Dismissed, not true, the defendent avoids conviction or punishment, but the record stands until probation is met and 5 yrs pass at which point the defendant can request the record to be sealed and a judge grants the requeest or denies it. arrest and conviction records are still maintained even if ordered to be sealed. The prosecution can influence the request at that time. The civil case I am asking about would be for punitive damages, consent to patrol was given by the sergeant after the sergent attemted to verify id provided by the defendant, the result that came back was no such name, the sergent and officers still permitted the crime to be committed. The solicited help from the defendant was needed and favored by the department.
Expert:  Law Educator, Esq. replied 7 years ago.
You are partially correct, the record may still stand but it does not appear on the record as a conviction and it is eventually dismissed. Dismissed does not mean taken off of your record, it means that there is no further prosecution and the matter is completed without a finding of guilt. Even when there is an expungement the records remain visible to the courts and law enforcement and even to some agencies that may require that information.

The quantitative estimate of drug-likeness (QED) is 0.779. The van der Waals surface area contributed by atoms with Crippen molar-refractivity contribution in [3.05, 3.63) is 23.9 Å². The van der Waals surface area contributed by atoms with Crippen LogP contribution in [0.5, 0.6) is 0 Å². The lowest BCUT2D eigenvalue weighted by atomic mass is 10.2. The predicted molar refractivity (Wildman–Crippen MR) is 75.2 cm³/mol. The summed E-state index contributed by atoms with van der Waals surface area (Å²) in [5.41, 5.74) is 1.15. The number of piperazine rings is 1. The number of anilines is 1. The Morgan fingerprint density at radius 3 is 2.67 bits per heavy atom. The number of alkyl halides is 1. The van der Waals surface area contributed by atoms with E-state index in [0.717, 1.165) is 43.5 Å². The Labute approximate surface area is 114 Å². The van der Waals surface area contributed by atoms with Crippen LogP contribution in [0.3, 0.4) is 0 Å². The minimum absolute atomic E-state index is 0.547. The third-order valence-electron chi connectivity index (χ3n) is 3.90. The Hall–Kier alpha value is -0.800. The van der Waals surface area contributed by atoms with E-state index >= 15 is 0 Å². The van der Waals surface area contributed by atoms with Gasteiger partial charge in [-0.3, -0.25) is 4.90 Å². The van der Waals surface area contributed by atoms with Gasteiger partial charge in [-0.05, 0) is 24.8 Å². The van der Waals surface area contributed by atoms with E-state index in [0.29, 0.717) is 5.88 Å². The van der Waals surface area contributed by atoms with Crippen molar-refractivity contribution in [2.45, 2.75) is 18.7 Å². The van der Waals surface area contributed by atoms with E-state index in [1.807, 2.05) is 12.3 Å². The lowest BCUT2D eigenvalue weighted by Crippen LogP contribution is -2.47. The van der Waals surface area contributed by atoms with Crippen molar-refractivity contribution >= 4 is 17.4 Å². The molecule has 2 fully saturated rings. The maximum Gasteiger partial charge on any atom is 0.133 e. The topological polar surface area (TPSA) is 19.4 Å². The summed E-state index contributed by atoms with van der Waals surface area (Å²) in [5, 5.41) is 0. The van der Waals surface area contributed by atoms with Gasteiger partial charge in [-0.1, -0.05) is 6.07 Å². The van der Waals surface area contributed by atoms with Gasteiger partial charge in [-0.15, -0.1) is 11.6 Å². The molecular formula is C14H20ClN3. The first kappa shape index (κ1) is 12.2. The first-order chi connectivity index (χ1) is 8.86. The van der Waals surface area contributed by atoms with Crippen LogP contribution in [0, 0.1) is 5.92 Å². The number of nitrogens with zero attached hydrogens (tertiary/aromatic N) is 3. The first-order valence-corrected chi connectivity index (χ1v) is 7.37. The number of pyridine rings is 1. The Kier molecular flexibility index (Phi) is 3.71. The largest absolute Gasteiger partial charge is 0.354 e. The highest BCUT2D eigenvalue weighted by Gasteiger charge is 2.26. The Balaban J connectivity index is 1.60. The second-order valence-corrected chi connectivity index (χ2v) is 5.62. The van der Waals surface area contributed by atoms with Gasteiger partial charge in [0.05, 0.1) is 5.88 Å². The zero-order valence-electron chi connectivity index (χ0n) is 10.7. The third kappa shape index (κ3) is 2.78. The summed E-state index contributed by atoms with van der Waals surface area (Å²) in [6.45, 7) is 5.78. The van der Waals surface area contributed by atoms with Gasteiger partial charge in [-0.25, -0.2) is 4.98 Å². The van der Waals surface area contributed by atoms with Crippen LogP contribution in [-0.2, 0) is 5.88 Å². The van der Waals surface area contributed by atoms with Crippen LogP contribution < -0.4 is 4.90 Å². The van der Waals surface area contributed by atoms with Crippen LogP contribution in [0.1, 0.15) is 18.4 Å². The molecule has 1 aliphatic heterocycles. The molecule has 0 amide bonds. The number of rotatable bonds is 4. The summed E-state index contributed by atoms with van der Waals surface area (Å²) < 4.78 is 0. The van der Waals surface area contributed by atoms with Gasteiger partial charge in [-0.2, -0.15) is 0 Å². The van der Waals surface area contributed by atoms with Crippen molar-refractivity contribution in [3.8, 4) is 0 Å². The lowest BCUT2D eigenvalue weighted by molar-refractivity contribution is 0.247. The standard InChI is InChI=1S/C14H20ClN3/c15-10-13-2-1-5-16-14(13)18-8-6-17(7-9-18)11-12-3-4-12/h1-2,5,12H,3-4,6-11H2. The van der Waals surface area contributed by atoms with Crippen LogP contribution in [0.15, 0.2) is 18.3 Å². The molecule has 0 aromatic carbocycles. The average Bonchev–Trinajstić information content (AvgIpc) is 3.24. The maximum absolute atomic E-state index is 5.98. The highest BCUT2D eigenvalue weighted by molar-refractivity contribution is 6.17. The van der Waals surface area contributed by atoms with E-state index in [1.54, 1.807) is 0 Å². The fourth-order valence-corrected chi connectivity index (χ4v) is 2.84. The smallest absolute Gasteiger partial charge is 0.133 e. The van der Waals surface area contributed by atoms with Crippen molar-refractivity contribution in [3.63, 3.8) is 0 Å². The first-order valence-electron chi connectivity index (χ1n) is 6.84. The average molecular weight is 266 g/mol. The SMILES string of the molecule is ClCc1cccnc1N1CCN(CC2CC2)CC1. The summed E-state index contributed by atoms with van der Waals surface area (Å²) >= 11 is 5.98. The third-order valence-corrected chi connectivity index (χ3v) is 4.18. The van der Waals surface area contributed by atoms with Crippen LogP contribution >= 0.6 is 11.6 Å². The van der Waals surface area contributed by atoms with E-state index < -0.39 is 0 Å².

You can spin this any way you like about the Sgt. allowing it. Just because the Sgt. tells someone they can shoot someone without any justification does not make that person who did the shooting any less liable for murder. Maybe the Sgt. should be charged as an accessory, but that is the choice and ultimate discretion of the DA.

Do NOT GET ME WRONG HERE. I do think that the situation you describe is a very good mitigating circumstance to put forth in your defense to the criminal charges and I believe any halfway decent attorney could get a not guilty verdict with the defense. However, as far as a civil action against the department, this would be much more difficult, not impossible. The reason it would be difficult for a civil judgment is because you were a willing participant, even though they gave you permission, you went and did it on your own and that reduces their civil liability in the matter significantly and to the point where it is highly likely that you could not get much of a monetary judgment.

Edited by PaulMJD on 6/2/2010 at 12:39 PM EST